English Hepatitis Litigation: High Court declined
to make a preliminary reference to the European Court
Around 130 patients are suing the English and Welsh
Authorities after they contracted hepatitis C as a result of blood
transfusions. A generic trial is planned for October 2000. The only
live issue is whether there is liability under the Consumer
Protection Act 1987.
The plaintiffs applied for a preliminary reference
to the Court of Justice of the European Communities for
clarification of the meaning of Articles 6 and 7(e) of Directive
85/374/EEC. Mr Justice Burton rejected this application on 28
October 1999 as being inappropriate and not beneficial to the
expeditious, convenient or just disposal of the claims.
The plaintiffs claim that a blood or blood product
which was infected with HCV was defective, in that it was not as
safe as persons generally were entitled to expect. The defendants
claim that the expectation in relation to the safety of products
supplied by way of medical treatment is not that they will be free
of the risk of injurious effect but (at most) that any such risks
are of a kind which are generally known to doctors who may use
The defendants also seek to rely on the
"development risks" defence in section 4(1)(e) of the CPA, arguing
that in the state of scientific and technical knowledge at the time
that the products were supplied, the Regions could not be expected
to have discovered any contamination with the HCV virus. They could
only be expected to have discovered such contamination when (a) the
virus had been scientifically identified; (b) a reliable method of
testing donated blood for the virus had become readily available;
(c) practical systems were in place for the administration of such
tests. The defendants say that those conditions were not satisfied
until 1 September 1991. The claimants respond that the existence of
the defect was known to the defendants at all material times, in
that they knew that blood and blood products were infected on
occasion with a hepatitis virus, later called HCV. The claimants
argue that risk of such infection was not a development risk but a
production risk, to which Article 7(e) of the Directive has no
In the alternative, the claimants argue either that
the state of scientific and technical knowledge was such as to
enable the existence of the defect to be discovered, by the
practice of surrogate testing of donors for anti-HBC or for serum
ALT levels, or by anti-HCV testing from 1 March 1998.
The claimants requested that the following
questions be referred to the ECJ:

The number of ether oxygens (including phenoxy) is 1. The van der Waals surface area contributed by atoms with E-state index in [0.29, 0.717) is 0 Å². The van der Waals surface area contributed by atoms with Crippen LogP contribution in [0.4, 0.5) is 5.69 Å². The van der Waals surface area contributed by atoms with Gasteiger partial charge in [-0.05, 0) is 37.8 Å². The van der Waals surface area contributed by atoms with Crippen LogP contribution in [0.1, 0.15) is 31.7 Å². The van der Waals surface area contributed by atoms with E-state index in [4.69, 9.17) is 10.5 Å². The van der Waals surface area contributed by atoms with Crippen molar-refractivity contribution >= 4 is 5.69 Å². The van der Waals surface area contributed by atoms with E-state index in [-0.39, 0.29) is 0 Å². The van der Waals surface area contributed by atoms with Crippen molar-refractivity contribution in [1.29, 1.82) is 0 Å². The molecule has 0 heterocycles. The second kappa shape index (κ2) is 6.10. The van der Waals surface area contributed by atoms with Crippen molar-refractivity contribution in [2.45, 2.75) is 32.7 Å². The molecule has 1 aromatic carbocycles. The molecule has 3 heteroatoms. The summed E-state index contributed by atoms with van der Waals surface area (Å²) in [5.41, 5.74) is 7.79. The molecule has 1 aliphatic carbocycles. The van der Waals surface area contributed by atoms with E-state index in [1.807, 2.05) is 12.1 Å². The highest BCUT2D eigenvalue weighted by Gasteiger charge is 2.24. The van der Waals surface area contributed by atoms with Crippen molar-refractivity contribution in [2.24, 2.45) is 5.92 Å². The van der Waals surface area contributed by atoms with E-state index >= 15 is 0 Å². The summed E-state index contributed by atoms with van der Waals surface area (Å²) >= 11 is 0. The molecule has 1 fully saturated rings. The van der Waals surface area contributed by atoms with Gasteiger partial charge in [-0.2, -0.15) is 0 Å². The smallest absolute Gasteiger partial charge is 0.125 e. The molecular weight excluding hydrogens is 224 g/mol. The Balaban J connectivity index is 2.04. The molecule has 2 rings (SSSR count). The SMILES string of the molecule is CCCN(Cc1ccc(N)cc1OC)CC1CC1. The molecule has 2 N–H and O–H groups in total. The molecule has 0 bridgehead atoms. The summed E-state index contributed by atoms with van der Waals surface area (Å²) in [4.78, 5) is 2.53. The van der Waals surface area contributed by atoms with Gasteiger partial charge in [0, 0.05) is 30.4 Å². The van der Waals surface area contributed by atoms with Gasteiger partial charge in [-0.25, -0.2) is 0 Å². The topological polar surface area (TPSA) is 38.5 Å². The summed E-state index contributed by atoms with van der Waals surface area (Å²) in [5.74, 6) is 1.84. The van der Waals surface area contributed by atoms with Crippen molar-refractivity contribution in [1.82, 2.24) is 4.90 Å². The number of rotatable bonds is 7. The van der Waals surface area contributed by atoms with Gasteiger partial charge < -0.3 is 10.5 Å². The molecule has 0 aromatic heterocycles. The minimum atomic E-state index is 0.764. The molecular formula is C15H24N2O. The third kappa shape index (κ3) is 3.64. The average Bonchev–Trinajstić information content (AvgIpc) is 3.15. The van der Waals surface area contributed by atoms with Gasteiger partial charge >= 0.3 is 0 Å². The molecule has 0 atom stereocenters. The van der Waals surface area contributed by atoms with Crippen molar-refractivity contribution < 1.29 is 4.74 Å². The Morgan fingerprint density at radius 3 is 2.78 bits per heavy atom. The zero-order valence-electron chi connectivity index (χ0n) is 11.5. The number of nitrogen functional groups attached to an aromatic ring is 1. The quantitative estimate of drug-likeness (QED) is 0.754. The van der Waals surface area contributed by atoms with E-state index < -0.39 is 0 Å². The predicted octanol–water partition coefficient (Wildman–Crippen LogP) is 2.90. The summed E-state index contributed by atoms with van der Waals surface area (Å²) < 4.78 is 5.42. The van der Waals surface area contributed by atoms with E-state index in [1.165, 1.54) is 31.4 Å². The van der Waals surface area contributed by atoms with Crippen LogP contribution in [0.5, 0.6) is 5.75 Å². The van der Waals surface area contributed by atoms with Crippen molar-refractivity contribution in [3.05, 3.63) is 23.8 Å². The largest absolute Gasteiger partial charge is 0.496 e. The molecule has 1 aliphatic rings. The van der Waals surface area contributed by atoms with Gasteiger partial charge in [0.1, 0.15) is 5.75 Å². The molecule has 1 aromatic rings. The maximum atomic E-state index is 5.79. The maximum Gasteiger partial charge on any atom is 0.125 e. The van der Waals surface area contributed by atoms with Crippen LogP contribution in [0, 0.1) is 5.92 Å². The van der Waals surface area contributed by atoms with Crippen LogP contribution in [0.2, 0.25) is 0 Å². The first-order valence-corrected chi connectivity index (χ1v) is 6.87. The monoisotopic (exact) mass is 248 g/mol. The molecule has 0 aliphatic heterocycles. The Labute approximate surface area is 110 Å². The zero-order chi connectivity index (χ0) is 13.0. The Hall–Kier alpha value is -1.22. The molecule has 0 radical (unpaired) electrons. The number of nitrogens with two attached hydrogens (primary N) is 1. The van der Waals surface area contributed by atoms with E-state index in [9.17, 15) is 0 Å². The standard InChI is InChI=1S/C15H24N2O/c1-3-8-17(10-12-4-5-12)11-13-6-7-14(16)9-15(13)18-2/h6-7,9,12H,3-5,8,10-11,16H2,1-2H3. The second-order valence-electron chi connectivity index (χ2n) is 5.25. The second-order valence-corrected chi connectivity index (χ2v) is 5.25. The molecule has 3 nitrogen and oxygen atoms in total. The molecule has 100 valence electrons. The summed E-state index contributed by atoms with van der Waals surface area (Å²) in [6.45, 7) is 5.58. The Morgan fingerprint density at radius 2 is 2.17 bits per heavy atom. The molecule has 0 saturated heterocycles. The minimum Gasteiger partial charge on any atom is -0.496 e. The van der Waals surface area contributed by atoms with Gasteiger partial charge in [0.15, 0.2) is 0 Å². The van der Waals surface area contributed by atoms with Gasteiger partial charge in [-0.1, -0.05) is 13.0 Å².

1. Are transfusion blood products (or in one case
transplanted body parts) to be regarded as "defective products"?
Further, would different levels of expectation of safety apply to
an unconscious patient needing an emergency transfusion, a patient
undergoing elective surgery whose needs could have been met by
autonomous transfusion, or a patient accustomed to being treated
with blood products? Would the answer be different if the
contaminating viral material was difficult to detect?
2. Is the "development risk" defence open if it is
known that blood, products and body parts were at risk of being
infected with the hepatitis virus and on occasion were infected? If
so, is the defence available to producers of contaminated products
produced before HCV was identified even though the producers were
capable of reducing, albeit not eliminating, the risk of infection
by rejecting some of the products which might be infectious?
Further, is the defence available if the then available technology
which could have detected the presence of the virus, albeit at a
cost of false positives, was not used? Does it make a difference
that such technology was used in other countries to reduce the
The judge decided the issue of whether a reference
should be made on the question of whether it would be advantageous
for him as proposed trial judge, in accordance with English and
Community authority. In Irish Creamery Milk Suppliers' Association
the government of Ireland and others  ECR 735, the ECJ said
that considerations of procedural economy and efficiency are to be
weighed only by the national court. The judge analysed the
questions which arise and various possible outcomes and timings and
concluded that a reference on these questions would not be
appropriate in advance of his making findings of facts and perhaps
a provisional judgement.
The judge commented that the "expectation test" of
safety "at least arguably imports an objective test". Counsel for
the claimants had described the words "all circumstances" in
Article 6 of the Directive ("...... the safety which a person is
entitled to expect, taking all circumstances into account...") as "
somewhat mush words, puff words". The judge thought that the words
may mean exactly what they say, or they might be "mush and puff",
or they might lead, notwithstanding the wide language, to the
inclusion of some circumstances and the exclusion of others.
He also said that the wording in Article 7(e)
"would appear to allow less room to the defendants for the
consideration of background circumstances" if the claimants
establish that "existence of the defect" means "existence of the
defect in the population of products", although the word "such"
might still perhaps allow or necessitate consideration of some
evidence. But in any event, all the evidence which the defendants
wish to adduce about detectability and the state of research, which
would be excluded in respect of Article 7(e) if the claimants'
interpretation of it were right, would in any event be lead under
Article 6, unless they were also able to exclude it there.
For information on any product liability issues,
please contact Chris Hodges on Tel 0171 367 2738 or e-mail